Serbia-Montenegro gear up for WC 2006

Serbia-Montenegro will go to Germany with a primary goal - to pull off a surprise and survive the toughest group at this year's World Cup.

updated: February 25, 2007 11:40 IST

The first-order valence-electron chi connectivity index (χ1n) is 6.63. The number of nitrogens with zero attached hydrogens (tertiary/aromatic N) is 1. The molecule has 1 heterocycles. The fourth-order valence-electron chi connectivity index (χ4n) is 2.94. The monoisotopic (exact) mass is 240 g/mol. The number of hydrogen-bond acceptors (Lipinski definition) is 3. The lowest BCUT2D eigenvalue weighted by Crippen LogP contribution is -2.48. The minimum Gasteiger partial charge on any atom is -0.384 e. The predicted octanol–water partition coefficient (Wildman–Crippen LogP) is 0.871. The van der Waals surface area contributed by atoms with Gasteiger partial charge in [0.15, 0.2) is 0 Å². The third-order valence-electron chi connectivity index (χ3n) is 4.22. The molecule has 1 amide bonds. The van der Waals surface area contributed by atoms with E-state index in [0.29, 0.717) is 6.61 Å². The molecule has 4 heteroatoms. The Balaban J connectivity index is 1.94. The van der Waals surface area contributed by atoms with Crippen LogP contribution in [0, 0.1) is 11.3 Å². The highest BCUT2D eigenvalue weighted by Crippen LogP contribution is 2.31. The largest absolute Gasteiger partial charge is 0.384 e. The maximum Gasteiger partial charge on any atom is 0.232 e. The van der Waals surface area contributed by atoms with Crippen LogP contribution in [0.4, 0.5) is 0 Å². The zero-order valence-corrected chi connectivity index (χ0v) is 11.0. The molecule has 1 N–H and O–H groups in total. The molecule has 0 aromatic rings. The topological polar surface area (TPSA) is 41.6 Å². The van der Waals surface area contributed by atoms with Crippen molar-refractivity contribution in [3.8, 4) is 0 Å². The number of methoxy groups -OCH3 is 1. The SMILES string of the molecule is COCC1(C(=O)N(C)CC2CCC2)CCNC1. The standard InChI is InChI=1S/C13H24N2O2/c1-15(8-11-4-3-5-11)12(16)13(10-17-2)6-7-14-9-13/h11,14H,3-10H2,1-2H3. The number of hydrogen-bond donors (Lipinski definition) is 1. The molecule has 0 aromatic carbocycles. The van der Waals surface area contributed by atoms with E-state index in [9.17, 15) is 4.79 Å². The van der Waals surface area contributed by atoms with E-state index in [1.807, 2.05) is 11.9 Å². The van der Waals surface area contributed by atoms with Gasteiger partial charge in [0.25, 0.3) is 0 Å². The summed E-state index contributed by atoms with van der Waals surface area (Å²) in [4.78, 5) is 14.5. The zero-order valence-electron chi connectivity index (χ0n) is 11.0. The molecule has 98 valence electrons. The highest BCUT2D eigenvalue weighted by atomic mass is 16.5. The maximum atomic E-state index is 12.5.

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Serbia-Montenegro will go to Germany with a primary goal - to pull off a surprise and survive the toughest group at this year's World Cup. Group C also includes two title contenders - Argentina and the Netherlands - plus the Didier Drogba-led Ivory Coast. All are better-placed teams than Serbia-Montenegro in FIFA's world rankings. But Serbia-Montenegro, unbeaten and only conceding one goal in qualifying, is full of confidence after reducing Spain to a playoff spot in European qualifying. Some players are already counting on how to survive, with striker Mateja Kezman of Atletico Madrid and defender Mladen Krstajic of Shalke believing they have the formula. ''We draw with Holland and Argentina in our first two matches, and than we beat the Ivory Coast,'' said Kezman, who scored five goals in qualifying. Krstajic added, ''It is good that we first play with the Dutch and the Argentines. We'll try not to lose against them, as that would shake them up and put some fear into their legs.'' Formerly known as Yugoslavia, the team last qualified for the World Cup in 1998, reaching the round of 16 before being beaten by the Netherlands. Serbia-Montenegro earned its eighth trip to soccer's biggest event, but the first - and probably last - under the new name. Montenegro, which has no major players on the World Cup roster, is likely to split from Serbia in an independence referendum on May 21. The Serbia-Montenegro team is based on defense, with Krstajic and Manchester United's Nemanja Vidic at the heart of it. Kezman, formerly of Chelsea, is the focus of the attack, which carries an aerial threat in the 2.02-meter (6-foot-6) Nikola Zigic, nicknamed the ''Big Gun.'' Zigic is reportedly being sought by Arsenal and other major English, Italian and German teams. A lack of midfield creativity could be the team's downfall. It will rely heavily on Inter Milan's Dejan Stankovic and Predrag Djordjevic of Greek champion Olympiakos to create chances for the strikers. Serbia-Montenegro coach Ilija Petkovic has transformed the team. He has replaced its past flamboyant style - which earned it the name ''European Brazilians,'' but brought little international success - with a squad that plays tight in defense and rarely loses. ''All 11 players have to play their part in defending,'' Petkovic said. ''The forwards must defend the midfield, the midfielders must keep running and thinking about closing down the opponent's strikers.'' Petkovic believes his standard ''magnificent four'' defenders - Krstajic, Vidic, Goran Gavrancic and Ivica Dragutinovic - are ''the best in the world.'' (AP)